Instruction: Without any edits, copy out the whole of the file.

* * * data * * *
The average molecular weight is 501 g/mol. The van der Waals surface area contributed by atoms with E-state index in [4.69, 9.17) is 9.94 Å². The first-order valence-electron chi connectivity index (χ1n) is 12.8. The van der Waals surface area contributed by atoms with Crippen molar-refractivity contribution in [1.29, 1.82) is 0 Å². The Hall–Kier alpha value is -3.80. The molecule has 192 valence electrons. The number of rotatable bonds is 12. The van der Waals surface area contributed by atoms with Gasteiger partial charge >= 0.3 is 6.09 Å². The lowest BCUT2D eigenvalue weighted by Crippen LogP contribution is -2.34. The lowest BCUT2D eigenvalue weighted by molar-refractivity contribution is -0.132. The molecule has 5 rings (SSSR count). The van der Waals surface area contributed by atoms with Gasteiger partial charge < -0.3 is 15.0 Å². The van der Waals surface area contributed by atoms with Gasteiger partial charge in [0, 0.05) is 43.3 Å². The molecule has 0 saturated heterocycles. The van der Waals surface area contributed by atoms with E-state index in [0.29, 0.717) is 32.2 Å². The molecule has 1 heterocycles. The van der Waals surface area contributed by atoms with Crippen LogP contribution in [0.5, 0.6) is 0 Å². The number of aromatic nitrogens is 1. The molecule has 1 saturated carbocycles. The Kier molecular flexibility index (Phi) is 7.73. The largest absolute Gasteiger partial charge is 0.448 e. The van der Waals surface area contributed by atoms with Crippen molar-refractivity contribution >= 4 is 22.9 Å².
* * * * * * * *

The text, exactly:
The average molecular weight is 501 g/mol. The van der Waals surface area contributed by atoms with E-state index in [4.69, 9.17) is 9.94 Å². The first-order valence-electron chi connectivity index (χ1n) is 12.8. The van der Waals surface area contributed by atoms with Crippen molar-refractivity contribution in [1.29, 1.82) is 0 Å². The Hall–Kier alpha value is -3.80. The molecule has 192 valence electrons. The number of rotatable bonds is 12. The van der Waals surface area contributed by atoms with Gasteiger partial charge >= 0.3 is 6.09 Å². The lowest BCUT2D eigenvalue weighted by Crippen LogP contribution is -2.34. The lowest BCUT2D eigenvalue weighted by molar-refractivity contribution is -0.132. The molecule has 5 rings (SSSR count). The van der Waals surface area contributed by atoms with Gasteiger partial charge < -0.3 is 15.0 Å². The van der Waals surface area contributed by atoms with Gasteiger partial charge in [0, 0.05) is 43.3 Å². The molecule has 0 saturated heterocycles. The van der Waals surface area contributed by atoms with E-state index in [0.29, 0.717) is 32.2 Å². The molecule has 1 heterocycles. The van der Waals surface area contributed by atoms with Crippen LogP contribution in [0.5, 0.6) is 0 Å². The number of aromatic nitrogens is 1. The molecule has 1 saturated carbocycles. The Kier molecular flexibility index (Phi) is 7.73. The largest absolute Gasteiger partial charge is 0.448 e. The van der Waals surface area contributed by atoms with Crippen molar-refractivity contribution >= 4 is 22.9 Å².